Never leave your cues & case in the car! I did a little experiment once, the outside temp was about 30C while the car's cabin temp was 42C! The case's temp rose from a room temp of 28C to 34C within 15 minutes. Your car acts like an oven under the sun. I had one of the best known protective cases as an experiment, I can only imagine how the less protective cases would perform. Moreover, even if sun's out or even if you're in a parking lot, don't leave your case in the car's trunk or on the floor as there's also heat coming from the exhaust pipe. Better put it on the seat.
If you're traveling to a place of different humidity, it's a good practice to let your cue acclimatize for at least a day by leaving it inside the case. I don't think you'll have much problem if you play in an air conditioned room
<div class="ubbcode-block"><div class="ubbcode-header">Quote:</div><div class="ubbcode-body">I am leaning toward getting a 2X2 case so that if I go to a bar that does not have decent cues I would have an extra cue stick for my playing partner to borrow as well. Is there any disadvantage to a 2X2 case other than extra weight?</div></div>
Might as well go for 2x4. Sooner or later, you'll be investing in another shaft or cues. In a 2x4, you'll have room for play cue+extra shaft, break cue, & jump cue. If you ask me, I don't mind the extra weight as long as I know that my cues are protected better.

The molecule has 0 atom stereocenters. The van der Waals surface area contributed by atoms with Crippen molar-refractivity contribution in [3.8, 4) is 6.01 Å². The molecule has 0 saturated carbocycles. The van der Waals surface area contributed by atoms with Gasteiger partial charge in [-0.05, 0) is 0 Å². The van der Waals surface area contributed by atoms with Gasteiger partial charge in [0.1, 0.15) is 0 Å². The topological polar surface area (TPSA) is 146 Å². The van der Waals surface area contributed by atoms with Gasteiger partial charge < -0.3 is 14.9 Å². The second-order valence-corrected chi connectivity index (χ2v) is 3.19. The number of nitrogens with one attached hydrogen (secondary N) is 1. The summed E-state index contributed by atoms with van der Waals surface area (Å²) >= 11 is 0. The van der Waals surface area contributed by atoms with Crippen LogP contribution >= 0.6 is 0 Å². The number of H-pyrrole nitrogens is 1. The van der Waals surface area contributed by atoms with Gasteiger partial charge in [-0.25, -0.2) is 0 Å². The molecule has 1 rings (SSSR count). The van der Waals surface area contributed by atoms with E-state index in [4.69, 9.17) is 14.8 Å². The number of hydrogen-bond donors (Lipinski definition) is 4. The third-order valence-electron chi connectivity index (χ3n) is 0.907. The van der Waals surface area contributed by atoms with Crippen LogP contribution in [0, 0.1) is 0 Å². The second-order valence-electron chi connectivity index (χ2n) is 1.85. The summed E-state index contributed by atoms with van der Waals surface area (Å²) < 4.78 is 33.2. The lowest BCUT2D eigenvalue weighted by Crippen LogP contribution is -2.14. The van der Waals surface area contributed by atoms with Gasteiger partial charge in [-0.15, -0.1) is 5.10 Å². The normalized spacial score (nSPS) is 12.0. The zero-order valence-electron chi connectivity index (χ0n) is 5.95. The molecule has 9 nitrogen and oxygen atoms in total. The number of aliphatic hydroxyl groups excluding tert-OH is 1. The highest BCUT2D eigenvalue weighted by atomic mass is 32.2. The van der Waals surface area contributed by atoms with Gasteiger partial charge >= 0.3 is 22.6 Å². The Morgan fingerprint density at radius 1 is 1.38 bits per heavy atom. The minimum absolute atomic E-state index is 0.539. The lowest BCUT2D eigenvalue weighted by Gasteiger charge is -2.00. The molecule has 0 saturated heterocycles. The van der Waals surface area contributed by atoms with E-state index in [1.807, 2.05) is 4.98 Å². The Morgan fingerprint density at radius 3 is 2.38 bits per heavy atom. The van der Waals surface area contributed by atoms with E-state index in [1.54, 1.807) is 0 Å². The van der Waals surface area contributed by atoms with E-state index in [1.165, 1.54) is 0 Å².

Here's a good read about case protection from the original maker of Instroke himself from the forum discussion case question (http://forums.azbilliards.com/showthread.php?t=96455):
<div class="ubbcode-block"><div class="ubbcode-header">Quote:</div><div class="ubbcode-body">I think by now that everyone knows how much of a fanatic I am about cue case protection.
When I built the Instroke cases I wanted to protect against accidental removal first. That is when you tip the case and all the stuff falls out if you aren't fast enough to grab your cues.
As I started getting into it I found that the cue would bang against the sides of the tubes if the case were hit hard. I found that I could break a cue just above the wrap by dropping the case from about six feet. So I added more padding inside the tubing to protect against what I call oscillation stress - basically when the cue hammers the sides of the tubes repeatedly.
More into it and I found that the felt used in a lot of cases was very moisture absorbent. It really sucked up water. So then I found a fabric that didn't hold moisture but was also soft. You see there are fabrics that don't hold moisture that other case makers use but those fabrics are also hard and will dull or scratch the finish over time. In other words if I handed you a piece of that fabric and asked you to rub your cue's finish with it you would look at me as if I were nuts. But people don't realize it until a few years down the road when their cue finish is looking dull or has tiny scratches in it. So I was pleased to find the fabric that actually polishes the cue as well as keeps moisture away.
Then the next thing was the stress caused by temperature swings. I found that if I added several layers of material over the tubes that it would allow the case to maintain temperature longer and thus allow the cues to acclimate to different temperatures at a slower rate. I honestly have no idea if this helps or not to protect the cue but it can't hurt. So I put foam rubber and laminated cardboard between the leather and the tubes.